Burning Desire

Representative Leah Landrum-Taylor just says "No" to cross burning

Landrum-Taylor: (Long pause.) In this particular instance, I think there was a level of insensitivity. I really do. That's why he apologized, I think. Can I raise racial concerns with him? I don't know. But when you look at the bill, it only has to do with nationality and religious practice. It's about discrimination. In the beginning, his level of sensitivity must have been low. But toward the end I think he understood a little better.

NT: Perhaps the senator didn't realize that flag burning is a protected form of free speech.

Landrum-Taylor: I explained that to him, but he kept on moving forward. And there were a lot of people advising him that that's not the way to go, including the Senate staff. But he was just hell-bent on it, and I was floored.

Burn, baby, burn: Leah Landrum-Taylor knows the difference between apples and oranges.
Emily Piraino
Burn, baby, burn: Leah Landrum-Taylor knows the difference between apples and oranges.

NT: And so you ended up accepting additional wording that imposes punishment on those who burn "any symbol."

Landrum-Taylor: Toward the end there was a compromise, because otherwise we would not have gotten the bill through. We made a compromise because they began saying, "Well, what if other things are burned, what if someone goes out and burns a piece of toast, or the Star of David?" or whatever. I told them, "You'd have to prove that the intent was to threaten or intimidate."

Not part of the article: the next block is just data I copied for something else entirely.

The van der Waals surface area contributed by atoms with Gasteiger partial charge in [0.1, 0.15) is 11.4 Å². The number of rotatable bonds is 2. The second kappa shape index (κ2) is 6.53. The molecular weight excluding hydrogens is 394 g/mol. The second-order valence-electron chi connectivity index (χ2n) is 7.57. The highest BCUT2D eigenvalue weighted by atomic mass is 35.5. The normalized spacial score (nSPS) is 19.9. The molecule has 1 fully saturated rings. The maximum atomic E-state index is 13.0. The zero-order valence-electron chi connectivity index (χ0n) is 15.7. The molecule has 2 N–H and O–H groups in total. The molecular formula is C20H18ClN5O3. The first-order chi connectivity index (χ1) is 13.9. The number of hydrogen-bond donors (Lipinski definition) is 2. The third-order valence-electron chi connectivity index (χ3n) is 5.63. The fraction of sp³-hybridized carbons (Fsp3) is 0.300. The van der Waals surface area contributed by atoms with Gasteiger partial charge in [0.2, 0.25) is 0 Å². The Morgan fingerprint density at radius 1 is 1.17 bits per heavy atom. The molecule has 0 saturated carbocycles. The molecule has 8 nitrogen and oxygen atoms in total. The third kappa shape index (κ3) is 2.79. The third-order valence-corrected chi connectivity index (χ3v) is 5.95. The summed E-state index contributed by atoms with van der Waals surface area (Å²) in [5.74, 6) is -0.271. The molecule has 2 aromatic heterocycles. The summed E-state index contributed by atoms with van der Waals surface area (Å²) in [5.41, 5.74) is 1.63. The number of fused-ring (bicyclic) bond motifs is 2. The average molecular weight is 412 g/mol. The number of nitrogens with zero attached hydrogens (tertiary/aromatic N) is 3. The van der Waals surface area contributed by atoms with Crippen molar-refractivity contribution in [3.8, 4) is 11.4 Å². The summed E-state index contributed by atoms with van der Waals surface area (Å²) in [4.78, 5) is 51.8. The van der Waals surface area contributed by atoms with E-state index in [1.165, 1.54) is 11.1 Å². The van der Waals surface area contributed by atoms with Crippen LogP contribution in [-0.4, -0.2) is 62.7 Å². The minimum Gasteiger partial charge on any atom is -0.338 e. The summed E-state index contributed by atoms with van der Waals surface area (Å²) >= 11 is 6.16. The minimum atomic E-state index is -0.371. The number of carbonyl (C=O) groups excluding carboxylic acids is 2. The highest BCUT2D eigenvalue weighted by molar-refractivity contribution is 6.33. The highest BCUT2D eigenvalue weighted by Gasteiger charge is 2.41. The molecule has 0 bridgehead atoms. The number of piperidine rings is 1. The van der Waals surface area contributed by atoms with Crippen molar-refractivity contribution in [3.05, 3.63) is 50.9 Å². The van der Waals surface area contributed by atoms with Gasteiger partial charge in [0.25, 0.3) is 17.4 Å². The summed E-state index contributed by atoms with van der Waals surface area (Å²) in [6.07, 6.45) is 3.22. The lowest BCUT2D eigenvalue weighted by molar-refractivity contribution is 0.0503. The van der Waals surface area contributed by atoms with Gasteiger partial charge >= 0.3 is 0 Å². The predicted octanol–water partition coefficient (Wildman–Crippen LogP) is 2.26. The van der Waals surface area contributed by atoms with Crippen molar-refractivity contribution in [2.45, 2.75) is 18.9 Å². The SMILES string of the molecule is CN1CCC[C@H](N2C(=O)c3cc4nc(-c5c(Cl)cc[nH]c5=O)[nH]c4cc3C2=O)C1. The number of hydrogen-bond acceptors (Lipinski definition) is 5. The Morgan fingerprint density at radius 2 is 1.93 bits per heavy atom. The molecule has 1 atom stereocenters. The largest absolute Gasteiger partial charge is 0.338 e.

NT: But as it stands now, I could be grilling hamburgers in my yard, and if you're a person for whom cows are sacred . . .

Landrum-Taylor: Or if you went and grilled hamburgers in my yard! If you knew that cows were sacred to me and you started flipping burgers in my front yard -- first of all, you're trespassing. Secondly, you're doing something to intimidate. But it could be that I just moved to the neighborhood and this is how you welcome people to the neighborhood. Which is why I want to look into repealing that broad language in the next session. We've done that before -- we've put bills forward and then cleaned them up later.

NT: In the meantime, it's a crime to burn a cross on someone else's property or on public property, but not on my own property. What if I live across the street from you and a set a giant crucifix ablaze every night in my front yard? Won't you still be offended or threatened or intimidated?

Landrum-Taylor: But I'd have to prove intent to intimidate. Like if you're the only Jewish family on the block, and every night everyone else on the block is burning crosses, you'd still have to prove that it was aimed at you. Right now, we're addressing the issue in increments, in steps. We couldn't say "on all property," we had to say "on personal property." Because, are you kidding? You think if I'd have opened it up to everybody's property, all this would've happened?

E-mail robrt.pela@newtimes.com

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